This Chuseok, my entire conversation with a cousin that I had not seen since New Year’s comprised of only two words: “Hi,” and “Bye.” We spent approximately five hours in the same house that day, but other than at that moment of curt exchange, I don’t think I even looked at his face properly.
Single word conversations are not too unusual between us. All we ever do together is sit in the same room and watch television. It is not that we hoard some deep-rooted dislike for each other or had a big fight in the past—it just has always been this way for us, for as long as I can remember. We do not know each other well, and neither of us cares enough to even attempt to fix that problem. I like to think that this situation was inevitable for us, due to the taciturn nature of my cousin and the many years of separation we had during my studies abroad. However, even without this excuse, our relationship would probably not have been much different from now.
The core reason for our indifference towards each other lies in the minuscule role we each play in the other’s life. How often does one meet his or her relatives? I am quite confident that in my case, less than a quarter of my acquaintances do more than five times a year. And if it were not for holidays like Chuseok, during which most people hold semi-mandatory family meetings, I would reduce the percentage even more. Those occasions that we do meet are so rare, that they start to feel more like a formality and a perfunctory activity. Many would probably not even notice anything if the family meetings gradually became less and less frequent, eventually coming to a complete stop.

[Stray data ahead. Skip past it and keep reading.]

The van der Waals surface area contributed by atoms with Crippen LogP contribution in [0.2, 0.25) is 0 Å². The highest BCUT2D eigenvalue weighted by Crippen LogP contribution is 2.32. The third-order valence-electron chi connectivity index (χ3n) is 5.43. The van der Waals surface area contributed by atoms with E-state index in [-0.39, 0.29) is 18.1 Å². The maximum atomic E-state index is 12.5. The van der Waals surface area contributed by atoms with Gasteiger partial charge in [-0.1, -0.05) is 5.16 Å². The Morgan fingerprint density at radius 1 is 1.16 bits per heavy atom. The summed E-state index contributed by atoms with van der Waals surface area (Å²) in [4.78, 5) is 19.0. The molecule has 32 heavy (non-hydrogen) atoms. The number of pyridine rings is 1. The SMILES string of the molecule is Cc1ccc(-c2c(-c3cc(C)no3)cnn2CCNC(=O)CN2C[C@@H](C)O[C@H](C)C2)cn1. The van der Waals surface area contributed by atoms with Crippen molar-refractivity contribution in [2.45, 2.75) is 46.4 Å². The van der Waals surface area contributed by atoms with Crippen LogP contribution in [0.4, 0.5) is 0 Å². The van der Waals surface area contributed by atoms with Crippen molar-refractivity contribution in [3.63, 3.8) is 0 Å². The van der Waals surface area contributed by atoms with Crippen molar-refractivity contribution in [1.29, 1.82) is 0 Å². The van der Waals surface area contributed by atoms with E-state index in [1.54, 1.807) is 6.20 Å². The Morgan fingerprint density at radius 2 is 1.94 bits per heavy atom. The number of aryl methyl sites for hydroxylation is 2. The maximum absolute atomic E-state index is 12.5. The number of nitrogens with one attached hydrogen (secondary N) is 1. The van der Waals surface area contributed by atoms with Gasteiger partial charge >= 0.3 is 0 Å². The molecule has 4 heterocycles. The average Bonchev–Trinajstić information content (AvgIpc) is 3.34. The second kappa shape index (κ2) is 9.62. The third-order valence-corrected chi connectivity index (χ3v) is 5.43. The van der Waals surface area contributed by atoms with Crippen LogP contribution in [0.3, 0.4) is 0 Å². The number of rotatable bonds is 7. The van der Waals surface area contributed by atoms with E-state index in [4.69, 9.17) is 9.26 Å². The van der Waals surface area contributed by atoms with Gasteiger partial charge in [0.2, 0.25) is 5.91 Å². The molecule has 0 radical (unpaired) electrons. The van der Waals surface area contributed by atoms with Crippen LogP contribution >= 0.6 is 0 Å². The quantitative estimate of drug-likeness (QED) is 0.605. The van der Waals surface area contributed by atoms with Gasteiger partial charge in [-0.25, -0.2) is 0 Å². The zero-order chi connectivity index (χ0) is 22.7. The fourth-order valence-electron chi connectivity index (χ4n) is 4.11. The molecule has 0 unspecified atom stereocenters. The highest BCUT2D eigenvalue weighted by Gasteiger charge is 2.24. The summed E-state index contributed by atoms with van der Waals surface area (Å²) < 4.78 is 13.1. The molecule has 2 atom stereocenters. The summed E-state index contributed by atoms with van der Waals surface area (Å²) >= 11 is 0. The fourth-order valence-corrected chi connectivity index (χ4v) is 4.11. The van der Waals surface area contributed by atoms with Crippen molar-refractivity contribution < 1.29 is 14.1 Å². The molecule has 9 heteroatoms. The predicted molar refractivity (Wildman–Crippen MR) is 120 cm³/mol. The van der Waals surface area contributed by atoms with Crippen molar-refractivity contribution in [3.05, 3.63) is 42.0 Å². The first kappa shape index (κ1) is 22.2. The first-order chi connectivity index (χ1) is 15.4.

The connection we share with our relatives is very paradoxical; it is the strongest out of all, yet at the same time the weakest. To put it bluntly, the only thing that binds us together are bits of similar DNA. Luckily, it is human nature to treasure that similarity and feel kinship for that connection. Thus, “family”. In light of the hectic atmosphere of society today, however, that connection seems to be too intangible. Connections such as school friends, lovers, or colleagues are much more accessible and outreaching. It is hard enough for us to keep up with the hustle of life and the numerous other human connections that come with it; the intangible connections are soon neglected.
If my aforementioned cousin and I had not been cousins, there is a very thin chance that we would have even known of each other’s existence. As cousins, we still lead completely different lives that would not be greatly affected by the absence of the other. I find this truth to be quite tragic, for it demonstrates the weakened bonds between relatives that are becoming more and more common nowadays. Relatives take more effort and care to hold close than other relationships because they are more easily forgotten from our minds. Nevertheless, once one manages to grab on, they can become precious family, someone to lean on. It cannot be right to let this connection become something less than an acquaintance. Instead of scrolling through your Facebook dash tonight, how about sending a simple message asking “How are you doing?” to a cousin?